Another issue that became evident to her was the poor handling of waste in Delhi. This is an unorganized sector and waste pickers scrounge these garbage mountains to look for things to recycle and earn some money. They work under extremely hazardous conditions and come in contact with toxic and infectious waste. Anita took a pledge to help better their lives by providing them with identity, a voice, and a stable job. After spending some years in research, Anita found out a way to recycle and upcycle plastic waste into HRP or handmade recycled plastic. In 2008 they successfully patented a leather-like material made from single-use plastic bags.

Fighting poverty with Fashion

Conserve India for the first time ever figured out a way to recycle plastic waste by hand. They started training the immigrant and illiterate community of rag pickers to learn this technique and make high quality products from them. These communities have no recognition and consist of immigrants to moved to Delhi looking for a way to feed their families. Even by risking their lives everyday, they didn’t earn enough to afford proper meals and a place to call home. Conserve India, for the first time in their lives provided them with an opportunity to earn their keep, educate their children and learn an important trade. Conserve India employee cards also gave them an identity, rights, and a chance at fair pay. They also ran a campaign called Recognition for Ragpickers. As part of this, the organisation is trying to persuade the Delhi government to recognise 150,000 plus community of ragpickers and give them a right to fair wage.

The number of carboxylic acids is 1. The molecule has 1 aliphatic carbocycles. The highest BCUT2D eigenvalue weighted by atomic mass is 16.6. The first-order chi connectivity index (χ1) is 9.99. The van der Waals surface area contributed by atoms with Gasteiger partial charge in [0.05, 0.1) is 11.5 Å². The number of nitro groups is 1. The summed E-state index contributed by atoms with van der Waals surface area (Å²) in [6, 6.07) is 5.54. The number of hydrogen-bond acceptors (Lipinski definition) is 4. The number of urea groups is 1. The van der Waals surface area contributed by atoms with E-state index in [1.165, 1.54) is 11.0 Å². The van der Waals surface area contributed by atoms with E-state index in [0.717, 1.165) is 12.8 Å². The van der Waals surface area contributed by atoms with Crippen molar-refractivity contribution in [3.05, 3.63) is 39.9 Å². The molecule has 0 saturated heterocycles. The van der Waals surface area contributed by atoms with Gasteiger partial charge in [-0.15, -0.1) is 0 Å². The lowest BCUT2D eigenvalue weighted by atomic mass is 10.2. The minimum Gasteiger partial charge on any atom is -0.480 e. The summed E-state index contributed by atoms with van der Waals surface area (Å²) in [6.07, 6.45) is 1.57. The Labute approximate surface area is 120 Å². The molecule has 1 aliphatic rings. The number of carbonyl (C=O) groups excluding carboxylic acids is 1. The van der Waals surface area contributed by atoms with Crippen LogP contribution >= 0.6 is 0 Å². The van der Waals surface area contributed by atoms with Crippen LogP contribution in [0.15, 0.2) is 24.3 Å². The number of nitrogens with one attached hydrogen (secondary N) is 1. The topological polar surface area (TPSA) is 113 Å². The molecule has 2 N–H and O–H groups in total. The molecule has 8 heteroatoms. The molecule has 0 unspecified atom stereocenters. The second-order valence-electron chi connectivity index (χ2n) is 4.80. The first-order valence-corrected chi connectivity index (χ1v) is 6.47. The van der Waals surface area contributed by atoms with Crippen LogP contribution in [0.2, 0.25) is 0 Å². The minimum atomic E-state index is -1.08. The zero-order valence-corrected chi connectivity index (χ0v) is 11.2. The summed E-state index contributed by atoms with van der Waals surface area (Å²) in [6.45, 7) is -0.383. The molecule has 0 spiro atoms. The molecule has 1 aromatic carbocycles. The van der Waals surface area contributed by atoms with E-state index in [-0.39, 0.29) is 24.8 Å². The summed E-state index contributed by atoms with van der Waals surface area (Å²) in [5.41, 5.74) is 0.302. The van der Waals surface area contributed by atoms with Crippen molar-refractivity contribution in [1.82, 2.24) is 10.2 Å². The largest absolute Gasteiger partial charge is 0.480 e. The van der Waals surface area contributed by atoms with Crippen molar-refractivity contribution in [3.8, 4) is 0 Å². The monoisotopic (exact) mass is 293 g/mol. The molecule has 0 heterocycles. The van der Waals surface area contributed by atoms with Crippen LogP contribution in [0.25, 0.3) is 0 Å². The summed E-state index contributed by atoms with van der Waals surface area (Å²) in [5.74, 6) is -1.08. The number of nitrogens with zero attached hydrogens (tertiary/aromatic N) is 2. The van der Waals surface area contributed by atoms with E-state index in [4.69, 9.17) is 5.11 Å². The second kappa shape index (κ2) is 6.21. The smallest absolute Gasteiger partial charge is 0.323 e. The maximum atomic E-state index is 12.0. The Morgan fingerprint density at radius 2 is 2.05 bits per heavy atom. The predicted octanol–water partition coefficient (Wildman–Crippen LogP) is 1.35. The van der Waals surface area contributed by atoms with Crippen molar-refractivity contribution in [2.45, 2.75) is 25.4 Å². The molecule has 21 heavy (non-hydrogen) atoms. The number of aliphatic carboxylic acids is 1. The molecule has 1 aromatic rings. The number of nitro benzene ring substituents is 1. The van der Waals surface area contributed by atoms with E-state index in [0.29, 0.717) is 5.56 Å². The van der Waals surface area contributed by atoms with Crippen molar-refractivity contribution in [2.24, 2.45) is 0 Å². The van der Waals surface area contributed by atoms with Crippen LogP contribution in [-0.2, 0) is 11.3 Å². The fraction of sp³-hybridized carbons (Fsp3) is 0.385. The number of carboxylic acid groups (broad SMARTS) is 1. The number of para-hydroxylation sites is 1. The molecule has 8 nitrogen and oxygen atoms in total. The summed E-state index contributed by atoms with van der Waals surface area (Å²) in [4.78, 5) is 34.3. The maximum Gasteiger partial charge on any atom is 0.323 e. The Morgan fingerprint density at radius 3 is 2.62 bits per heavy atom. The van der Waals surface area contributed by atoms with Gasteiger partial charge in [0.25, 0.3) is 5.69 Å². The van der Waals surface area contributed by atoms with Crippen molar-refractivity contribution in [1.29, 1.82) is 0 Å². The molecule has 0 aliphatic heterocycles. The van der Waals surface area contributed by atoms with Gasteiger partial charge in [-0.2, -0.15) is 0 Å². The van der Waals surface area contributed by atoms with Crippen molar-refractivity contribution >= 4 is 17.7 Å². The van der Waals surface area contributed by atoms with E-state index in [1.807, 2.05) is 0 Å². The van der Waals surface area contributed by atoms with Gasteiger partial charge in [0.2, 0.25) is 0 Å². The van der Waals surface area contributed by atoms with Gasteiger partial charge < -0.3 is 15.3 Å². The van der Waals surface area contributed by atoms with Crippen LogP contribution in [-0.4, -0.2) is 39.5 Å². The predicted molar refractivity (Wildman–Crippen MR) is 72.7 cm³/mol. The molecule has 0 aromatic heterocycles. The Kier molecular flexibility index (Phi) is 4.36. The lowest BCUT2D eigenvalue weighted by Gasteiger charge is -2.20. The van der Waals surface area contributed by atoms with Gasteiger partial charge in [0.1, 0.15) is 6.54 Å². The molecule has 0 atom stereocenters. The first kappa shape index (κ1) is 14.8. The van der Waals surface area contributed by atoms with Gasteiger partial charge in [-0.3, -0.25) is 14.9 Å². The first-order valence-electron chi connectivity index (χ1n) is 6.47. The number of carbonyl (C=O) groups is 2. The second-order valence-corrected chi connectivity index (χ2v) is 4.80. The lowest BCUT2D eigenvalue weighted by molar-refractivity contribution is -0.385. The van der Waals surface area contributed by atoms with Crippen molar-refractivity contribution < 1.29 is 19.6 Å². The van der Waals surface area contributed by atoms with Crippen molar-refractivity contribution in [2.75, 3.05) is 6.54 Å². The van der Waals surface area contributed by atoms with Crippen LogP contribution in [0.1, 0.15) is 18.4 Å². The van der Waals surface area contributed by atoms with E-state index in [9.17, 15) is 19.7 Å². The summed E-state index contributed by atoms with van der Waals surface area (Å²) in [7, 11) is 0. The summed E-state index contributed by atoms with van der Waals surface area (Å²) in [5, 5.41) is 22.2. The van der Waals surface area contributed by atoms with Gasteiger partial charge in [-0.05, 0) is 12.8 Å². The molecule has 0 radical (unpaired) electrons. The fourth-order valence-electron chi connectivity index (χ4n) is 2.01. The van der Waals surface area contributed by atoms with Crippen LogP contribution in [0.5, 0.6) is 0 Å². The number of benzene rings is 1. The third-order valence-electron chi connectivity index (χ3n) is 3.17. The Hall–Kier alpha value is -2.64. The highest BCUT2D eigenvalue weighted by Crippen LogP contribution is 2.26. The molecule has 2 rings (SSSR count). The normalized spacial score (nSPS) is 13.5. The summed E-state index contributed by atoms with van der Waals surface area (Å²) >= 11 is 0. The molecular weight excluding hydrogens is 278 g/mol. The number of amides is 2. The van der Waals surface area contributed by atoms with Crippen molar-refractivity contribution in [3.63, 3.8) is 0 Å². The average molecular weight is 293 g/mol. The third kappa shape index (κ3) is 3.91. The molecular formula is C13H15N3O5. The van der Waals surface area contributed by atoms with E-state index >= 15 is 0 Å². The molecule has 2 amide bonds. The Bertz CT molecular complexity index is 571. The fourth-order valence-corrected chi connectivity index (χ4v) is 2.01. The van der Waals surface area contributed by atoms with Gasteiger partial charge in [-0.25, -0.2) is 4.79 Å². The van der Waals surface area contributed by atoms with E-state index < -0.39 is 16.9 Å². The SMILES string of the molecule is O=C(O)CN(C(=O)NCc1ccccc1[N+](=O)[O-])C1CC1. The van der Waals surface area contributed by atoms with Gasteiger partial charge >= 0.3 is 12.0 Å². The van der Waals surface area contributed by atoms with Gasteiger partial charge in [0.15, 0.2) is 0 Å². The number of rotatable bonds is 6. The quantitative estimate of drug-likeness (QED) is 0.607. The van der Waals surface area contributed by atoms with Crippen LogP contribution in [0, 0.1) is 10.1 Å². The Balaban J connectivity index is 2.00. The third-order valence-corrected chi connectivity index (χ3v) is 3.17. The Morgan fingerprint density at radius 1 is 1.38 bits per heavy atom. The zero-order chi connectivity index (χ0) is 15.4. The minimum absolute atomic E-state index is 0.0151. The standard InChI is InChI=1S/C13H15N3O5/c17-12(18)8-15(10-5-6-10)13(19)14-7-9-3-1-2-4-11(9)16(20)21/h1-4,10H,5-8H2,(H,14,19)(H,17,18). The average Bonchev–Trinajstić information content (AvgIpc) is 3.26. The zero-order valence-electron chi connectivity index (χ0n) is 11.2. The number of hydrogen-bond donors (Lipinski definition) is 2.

All of this could happen due to the invention of HRP.

Handmade recycled plastic is made by processing the plastic waste collected from garbage dumps, old tyre tubes picked up from roads and discarded pieces of fabrics by pressing them into sheets. The processing of all these raw materials is done in an energy-efficient way and everyone who works at Conserve India gets fair pay for their hard work. Anita didn’t just solve a big environmental issue, she also turned it into a profitable business. Since the processing, up cycling and recycling is carried out in a cost-effective manner, the organisation has enough money to help these waste pickers. In collaboration with designers, Conserve India started making high-end fashion items like handbags, wallets, shoes and belts from HRP. They then collaborated with trade fairs to market these products that launched them abroad. Soon Conserve India was recognized globally for their unique technique and great products.

CWG Waste Management

In 2010, India hosted the CWG in Delhi. The event holds bitter-sweet memories in the nation’s hearts but it did create an exuberant amount of waste. The government came up with its own ways of handling and managing this surplus of waste. However, Conserve India saw this as an opportunity to implement their ideas and tech into generating products of market value. This resulted in a successful upcycling drive that helped them launch a line of accessories and handbags globally. Anita and Sulabh consulted an Australian sustainability professional, Liz Franzmann, about implementing upcycling techniques. Upcycling was a new concept at the time and Conserve India managed to implement it with perfection. This marked CWG as the first international event using upcycling.